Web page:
6 made preparations to be foster parents, have become familiar with the child welfare agency and its requirements as they made the decision to take on this role, and are eager for information about how they can be most effective as foster parents. They also understand and accept that training is one of the major requirements to become a foster parent and begin caring for a child. Kinship caregivers, on the other hand, have usually been the primary or secondary caregiver of the child for an extended period of time before the child welfare system ever became involved with the family. As such, many kinship caregivers feel they already know the child intimately and that they don t need to be trained to continue providing care. Some kin see the requirement for foster parent training as an intrusion. Others may be intimidated by the idea of training or believe it is unfair to have to complete a training course in order to receive the same level of support and financial assistance afforded to a stranger caring for the child. I raised both my daughters kids. My oldest grandbaby just started college this year. Now my son and his girlfriend can t take care of their little 2 year old and the state took him. I went down there to get the baby, but they are trying to make me go through some training. What can they tell me about raising these kids? I ve been taking care of them all their life. - Grandparent Caregiver All kinship caregivers need some level of training when they take on a more formal caregiving role for children in state custody. Many kinship caregivers had not planned to care for their related children for extended periods of time, and find themselves quickly thrown into this role. In these cases, there may be a lack of understanding about the child welfare system or a general mistrust or fear of the government. In addition, some relatives need support to manage the complex family dynamics that arise as they take on a more formal caregiving role. As one expert put it: Relative caregivers may have an initial attachment and loyalty to the birth parents, whereas non-related foster parents initial attachment and loyalty is to the child. This pre-existing relationship, if not addressed appropriately, may lead to the caregiver experiencing feelings of guilt, denial, betrayal and disloyalty to the birth parent when they place the needs of the child before those of the birth parent. The caregiver s dilemma and divided loyalties could jeopardize their ability to provide the child adequate safety, protection and permanency. - Dr. Joseph Crumbley 6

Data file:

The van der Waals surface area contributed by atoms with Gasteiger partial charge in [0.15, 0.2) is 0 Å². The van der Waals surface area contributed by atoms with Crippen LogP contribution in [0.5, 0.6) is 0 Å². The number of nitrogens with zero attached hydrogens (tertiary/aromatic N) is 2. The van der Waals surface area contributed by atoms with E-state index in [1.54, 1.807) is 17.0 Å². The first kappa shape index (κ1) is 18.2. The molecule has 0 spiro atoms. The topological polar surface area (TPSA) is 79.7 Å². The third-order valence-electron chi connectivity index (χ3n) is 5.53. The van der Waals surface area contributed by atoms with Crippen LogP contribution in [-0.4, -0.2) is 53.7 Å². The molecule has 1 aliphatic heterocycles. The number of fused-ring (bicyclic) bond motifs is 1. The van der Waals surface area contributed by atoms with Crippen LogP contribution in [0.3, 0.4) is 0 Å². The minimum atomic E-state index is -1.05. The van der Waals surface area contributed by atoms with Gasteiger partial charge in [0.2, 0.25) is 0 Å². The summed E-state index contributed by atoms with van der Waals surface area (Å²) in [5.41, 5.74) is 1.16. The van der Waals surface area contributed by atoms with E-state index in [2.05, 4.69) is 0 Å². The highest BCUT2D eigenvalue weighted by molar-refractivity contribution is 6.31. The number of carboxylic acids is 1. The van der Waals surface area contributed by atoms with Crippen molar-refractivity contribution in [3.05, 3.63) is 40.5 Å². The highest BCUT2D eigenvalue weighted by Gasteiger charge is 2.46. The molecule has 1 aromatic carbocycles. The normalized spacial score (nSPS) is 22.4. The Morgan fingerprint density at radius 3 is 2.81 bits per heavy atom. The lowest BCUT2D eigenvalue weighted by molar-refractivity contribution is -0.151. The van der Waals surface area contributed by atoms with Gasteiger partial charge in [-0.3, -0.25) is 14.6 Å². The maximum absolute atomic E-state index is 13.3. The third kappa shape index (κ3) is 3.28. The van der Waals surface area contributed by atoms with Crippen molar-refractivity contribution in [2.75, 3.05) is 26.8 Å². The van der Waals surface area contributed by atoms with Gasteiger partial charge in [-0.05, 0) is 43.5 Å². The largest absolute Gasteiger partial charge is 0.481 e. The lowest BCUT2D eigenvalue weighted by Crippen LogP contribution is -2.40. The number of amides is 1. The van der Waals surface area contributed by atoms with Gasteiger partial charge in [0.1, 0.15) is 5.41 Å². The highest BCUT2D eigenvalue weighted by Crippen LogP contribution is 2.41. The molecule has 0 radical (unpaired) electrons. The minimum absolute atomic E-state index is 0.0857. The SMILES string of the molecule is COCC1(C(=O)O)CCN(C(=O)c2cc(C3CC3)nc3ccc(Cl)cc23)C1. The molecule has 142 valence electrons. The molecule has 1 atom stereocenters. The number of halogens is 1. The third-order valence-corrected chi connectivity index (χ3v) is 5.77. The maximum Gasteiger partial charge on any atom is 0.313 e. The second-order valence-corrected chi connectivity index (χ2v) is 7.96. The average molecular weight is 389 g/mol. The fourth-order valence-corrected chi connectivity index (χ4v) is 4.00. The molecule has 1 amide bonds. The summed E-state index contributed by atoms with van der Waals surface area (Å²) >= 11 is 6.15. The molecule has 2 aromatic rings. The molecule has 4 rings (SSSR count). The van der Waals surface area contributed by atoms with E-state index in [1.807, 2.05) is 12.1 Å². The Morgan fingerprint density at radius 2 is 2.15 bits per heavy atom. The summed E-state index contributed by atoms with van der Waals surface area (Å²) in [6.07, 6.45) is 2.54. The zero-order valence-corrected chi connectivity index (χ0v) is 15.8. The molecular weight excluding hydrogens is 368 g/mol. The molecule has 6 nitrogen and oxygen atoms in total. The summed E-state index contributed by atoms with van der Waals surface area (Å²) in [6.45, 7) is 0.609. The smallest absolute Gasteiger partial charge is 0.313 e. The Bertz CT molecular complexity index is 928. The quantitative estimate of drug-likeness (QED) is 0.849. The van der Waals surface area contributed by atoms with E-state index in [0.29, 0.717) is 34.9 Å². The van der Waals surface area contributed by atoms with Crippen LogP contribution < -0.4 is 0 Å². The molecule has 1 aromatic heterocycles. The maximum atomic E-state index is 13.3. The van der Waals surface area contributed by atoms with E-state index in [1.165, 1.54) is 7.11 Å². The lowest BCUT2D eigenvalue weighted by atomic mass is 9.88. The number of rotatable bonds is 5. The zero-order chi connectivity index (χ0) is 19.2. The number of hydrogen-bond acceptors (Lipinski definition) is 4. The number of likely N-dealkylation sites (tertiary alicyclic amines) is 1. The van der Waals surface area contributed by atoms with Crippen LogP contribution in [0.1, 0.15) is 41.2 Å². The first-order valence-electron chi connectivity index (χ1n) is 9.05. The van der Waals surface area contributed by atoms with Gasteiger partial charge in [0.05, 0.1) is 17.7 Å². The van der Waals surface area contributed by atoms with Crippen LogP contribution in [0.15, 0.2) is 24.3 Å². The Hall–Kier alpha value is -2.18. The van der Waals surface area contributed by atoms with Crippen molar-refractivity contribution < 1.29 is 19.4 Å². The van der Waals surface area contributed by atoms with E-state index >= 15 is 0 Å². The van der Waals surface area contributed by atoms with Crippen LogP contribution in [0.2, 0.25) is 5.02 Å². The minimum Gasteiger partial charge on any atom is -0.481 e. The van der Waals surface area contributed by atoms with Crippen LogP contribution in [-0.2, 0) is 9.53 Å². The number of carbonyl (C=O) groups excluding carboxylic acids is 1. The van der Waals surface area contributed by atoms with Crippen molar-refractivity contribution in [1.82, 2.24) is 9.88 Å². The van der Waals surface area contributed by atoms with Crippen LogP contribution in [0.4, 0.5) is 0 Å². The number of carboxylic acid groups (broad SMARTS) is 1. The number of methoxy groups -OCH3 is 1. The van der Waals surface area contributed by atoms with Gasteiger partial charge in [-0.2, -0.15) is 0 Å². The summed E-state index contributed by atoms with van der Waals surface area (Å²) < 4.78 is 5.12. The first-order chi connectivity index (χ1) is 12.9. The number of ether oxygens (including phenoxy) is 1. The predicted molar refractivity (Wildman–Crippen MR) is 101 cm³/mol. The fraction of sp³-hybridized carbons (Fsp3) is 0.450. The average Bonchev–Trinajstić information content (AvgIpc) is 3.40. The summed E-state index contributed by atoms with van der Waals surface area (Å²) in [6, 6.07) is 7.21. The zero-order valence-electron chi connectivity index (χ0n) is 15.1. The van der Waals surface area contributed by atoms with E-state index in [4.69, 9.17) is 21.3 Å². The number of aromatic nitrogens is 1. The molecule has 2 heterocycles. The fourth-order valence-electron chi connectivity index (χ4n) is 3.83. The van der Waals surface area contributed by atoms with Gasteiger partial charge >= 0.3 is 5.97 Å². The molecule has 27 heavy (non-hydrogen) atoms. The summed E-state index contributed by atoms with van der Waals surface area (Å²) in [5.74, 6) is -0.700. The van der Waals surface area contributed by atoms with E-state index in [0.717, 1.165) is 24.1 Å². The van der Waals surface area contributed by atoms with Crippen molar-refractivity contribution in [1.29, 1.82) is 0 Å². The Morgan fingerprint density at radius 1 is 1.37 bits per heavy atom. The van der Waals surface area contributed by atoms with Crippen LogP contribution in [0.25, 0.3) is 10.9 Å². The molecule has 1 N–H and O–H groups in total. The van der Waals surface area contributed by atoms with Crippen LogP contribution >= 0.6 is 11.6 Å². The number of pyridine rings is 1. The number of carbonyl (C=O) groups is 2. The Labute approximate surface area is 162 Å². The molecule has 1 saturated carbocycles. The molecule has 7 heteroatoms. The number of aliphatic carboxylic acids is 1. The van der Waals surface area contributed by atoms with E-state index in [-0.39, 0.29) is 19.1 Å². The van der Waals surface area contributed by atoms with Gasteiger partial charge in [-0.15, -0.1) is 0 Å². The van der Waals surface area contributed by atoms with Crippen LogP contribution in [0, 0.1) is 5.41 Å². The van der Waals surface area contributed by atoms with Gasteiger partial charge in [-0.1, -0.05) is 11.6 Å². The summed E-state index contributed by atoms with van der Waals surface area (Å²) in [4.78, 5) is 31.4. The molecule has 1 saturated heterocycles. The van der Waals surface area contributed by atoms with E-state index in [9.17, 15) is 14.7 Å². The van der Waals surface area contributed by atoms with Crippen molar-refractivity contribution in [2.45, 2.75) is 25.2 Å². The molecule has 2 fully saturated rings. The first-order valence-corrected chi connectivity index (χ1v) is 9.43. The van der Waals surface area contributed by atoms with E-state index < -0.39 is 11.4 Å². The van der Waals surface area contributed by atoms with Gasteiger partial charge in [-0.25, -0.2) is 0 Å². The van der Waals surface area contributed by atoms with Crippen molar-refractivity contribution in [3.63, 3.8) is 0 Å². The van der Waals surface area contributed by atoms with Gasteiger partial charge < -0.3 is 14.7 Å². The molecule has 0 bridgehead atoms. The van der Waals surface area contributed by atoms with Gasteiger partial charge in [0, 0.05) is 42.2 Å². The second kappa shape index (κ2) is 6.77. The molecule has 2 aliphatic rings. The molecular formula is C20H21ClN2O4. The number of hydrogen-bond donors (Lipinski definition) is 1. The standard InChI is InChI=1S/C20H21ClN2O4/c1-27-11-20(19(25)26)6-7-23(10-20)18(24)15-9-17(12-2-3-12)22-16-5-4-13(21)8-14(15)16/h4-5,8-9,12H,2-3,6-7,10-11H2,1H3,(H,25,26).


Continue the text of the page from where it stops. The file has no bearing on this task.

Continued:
7 For child welfare agencies, the question becomes how does the child welfare system strike a balance between helping kinship caregivers understand the relevance of training, while still acknowledging the unique strengths and needs of kin families? Overview of Foster Parent Training Most jurisdictions require kin to complete the same training curriculum as non-kin. The two most widely used curricula are MAPP (Model Approach to Partnerships in Parenting) and PRIDE (Parenting Resources Information Development Education). The amount of training required varies greatly across jurisdictions, but the objectives for prospective foster parents are similar. States interested in adapting existing training for kinship caregivers can do so within the basic framework of either MAPP or PRIDE. MAPP Objectives for Prospective Foster Parents: Learn what to expect and what services are available. Look at one s own strengths and needs. Develop skills in giving love and attention to a troubled child. Learn about stages of child development. Help children manage behavior. Understand the roles and responsibilities of teamwork. Help foster parents develop a good understanding of the child's parents. PRIDE Objectives for Prospective Foster Parents: Protect and nurture children. Meet children s developmental needs and address developmental delays. Support relationships between children and their families. Connect children to safe, nurturing relationships intended to last a lifetime. Work as a member of a professional team. 7